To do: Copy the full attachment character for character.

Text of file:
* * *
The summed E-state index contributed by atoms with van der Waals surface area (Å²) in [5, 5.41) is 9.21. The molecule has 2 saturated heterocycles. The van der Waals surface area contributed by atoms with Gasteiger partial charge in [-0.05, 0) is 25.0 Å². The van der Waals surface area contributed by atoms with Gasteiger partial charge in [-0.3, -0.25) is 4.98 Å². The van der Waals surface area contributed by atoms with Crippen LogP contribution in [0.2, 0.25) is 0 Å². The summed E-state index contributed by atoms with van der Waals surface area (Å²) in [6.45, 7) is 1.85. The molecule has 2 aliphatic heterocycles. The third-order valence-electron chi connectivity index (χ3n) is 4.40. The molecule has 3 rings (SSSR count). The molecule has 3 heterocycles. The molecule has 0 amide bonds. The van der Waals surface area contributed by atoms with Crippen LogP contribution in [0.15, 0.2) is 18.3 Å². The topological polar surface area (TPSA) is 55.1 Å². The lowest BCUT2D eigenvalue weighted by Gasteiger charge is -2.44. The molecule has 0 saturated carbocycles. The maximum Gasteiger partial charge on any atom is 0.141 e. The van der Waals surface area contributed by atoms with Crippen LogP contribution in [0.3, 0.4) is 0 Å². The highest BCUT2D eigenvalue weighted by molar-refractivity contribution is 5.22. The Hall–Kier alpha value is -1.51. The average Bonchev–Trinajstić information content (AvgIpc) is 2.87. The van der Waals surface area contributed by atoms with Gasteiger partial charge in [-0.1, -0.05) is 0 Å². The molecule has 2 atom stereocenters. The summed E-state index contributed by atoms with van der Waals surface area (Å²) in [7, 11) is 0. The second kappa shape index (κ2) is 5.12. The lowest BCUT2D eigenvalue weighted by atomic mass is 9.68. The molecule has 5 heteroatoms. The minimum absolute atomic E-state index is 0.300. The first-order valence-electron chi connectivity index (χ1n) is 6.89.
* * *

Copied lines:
The summed E-state index contributed by atoms with van der Waals surface area (Å²) in [5, 5.41) is 9.21. The molecule has 2 saturated heterocycles. The van der Waals surface area contributed by atoms with Gasteiger partial charge in [-0.05, 0) is 25.0 Å². The van der Waals surface area contributed by atoms with Gasteiger partial charge in [-0.3, -0.25) is 4.98 Å². The van der Waals surface area contributed by atoms with Crippen LogP contribution in [0.2, 0.25) is 0 Å². The summed E-state index contributed by atoms with van der Waals surface area (Å²) in [6.45, 7) is 1.85. The molecule has 2 aliphatic heterocycles. The third-order valence-electron chi connectivity index (χ3n) is 4.40. The molecule has 3 rings (SSSR count). The molecule has 3 heterocycles. The molecule has 0 amide bonds. The van der Waals surface area contributed by atoms with Crippen LogP contribution in [0.15, 0.2) is 18.3 Å². The topological polar surface area (TPSA) is 55.1 Å². The lowest BCUT2D eigenvalue weighted by Gasteiger charge is -2.44. The molecule has 0 saturated carbocycles. The maximum Gasteiger partial charge on any atom is 0.141 e. The van der Waals surface area contributed by atoms with Crippen LogP contribution in [0.3, 0.4) is 0 Å². The highest BCUT2D eigenvalue weighted by molar-refractivity contribution is 5.22. The Hall–Kier alpha value is -1.51. The average Bonchev–Trinajstić information content (AvgIpc) is 2.87. The van der Waals surface area contributed by atoms with Gasteiger partial charge in [-0.1, -0.05) is 0 Å². The molecule has 2 atom stereocenters. The summed E-state index contributed by atoms with van der Waals surface area (Å²) in [7, 11) is 0. The second kappa shape index (κ2) is 5.12. The lowest BCUT2D eigenvalue weighted by atomic mass is 9.68. The molecule has 5 heteroatoms. The minimum absolute atomic E-state index is 0.300. The first-order valence-electron chi connectivity index (χ1n) is 6.89.